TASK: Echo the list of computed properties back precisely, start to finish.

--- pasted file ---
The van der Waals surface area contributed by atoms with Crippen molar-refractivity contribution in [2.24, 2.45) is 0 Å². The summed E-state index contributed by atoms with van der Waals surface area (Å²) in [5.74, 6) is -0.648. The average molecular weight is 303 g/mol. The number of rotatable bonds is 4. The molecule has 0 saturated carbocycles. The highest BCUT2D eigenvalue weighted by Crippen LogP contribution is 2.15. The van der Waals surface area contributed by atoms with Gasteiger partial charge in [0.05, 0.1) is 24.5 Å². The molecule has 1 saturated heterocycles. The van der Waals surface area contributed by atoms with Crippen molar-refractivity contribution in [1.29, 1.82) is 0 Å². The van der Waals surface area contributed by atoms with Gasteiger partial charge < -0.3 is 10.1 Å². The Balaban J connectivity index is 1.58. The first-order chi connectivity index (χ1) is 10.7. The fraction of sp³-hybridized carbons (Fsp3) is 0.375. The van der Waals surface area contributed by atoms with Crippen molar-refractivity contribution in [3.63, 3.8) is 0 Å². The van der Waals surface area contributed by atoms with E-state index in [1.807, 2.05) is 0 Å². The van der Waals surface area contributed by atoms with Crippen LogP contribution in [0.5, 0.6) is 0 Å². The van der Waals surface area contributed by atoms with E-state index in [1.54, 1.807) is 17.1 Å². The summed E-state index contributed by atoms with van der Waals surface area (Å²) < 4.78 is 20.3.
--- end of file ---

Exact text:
The van der Waals surface area contributed by atoms with Crippen molar-refractivity contribution in [2.24, 2.45) is 0 Å². The summed E-state index contributed by atoms with van der Waals surface area (Å²) in [5.74, 6) is -0.648. The average molecular weight is 303 g/mol. The number of rotatable bonds is 4. The molecule has 0 saturated carbocycles. The highest BCUT2D eigenvalue weighted by Crippen LogP contribution is 2.15. The van der Waals surface area contributed by atoms with Gasteiger partial charge in [0.05, 0.1) is 24.5 Å². The molecule has 1 saturated heterocycles. The van der Waals surface area contributed by atoms with Crippen molar-refractivity contribution in [1.29, 1.82) is 0 Å². The van der Waals surface area contributed by atoms with Gasteiger partial charge < -0.3 is 10.1 Å². The Balaban J connectivity index is 1.58. The first-order chi connectivity index (χ1) is 10.7. The fraction of sp³-hybridized carbons (Fsp3) is 0.375. The van der Waals surface area contributed by atoms with Crippen molar-refractivity contribution in [3.63, 3.8) is 0 Å². The van der Waals surface area contributed by atoms with E-state index in [1.807, 2.05) is 0 Å². The van der Waals surface area contributed by atoms with Crippen LogP contribution in [0.5, 0.6) is 0 Å². The van der Waals surface area contributed by atoms with E-state index in [1.54, 1.807) is 17.1 Å². The summed E-state index contributed by atoms with van der Waals surface area (Å²) < 4.78 is 20.3.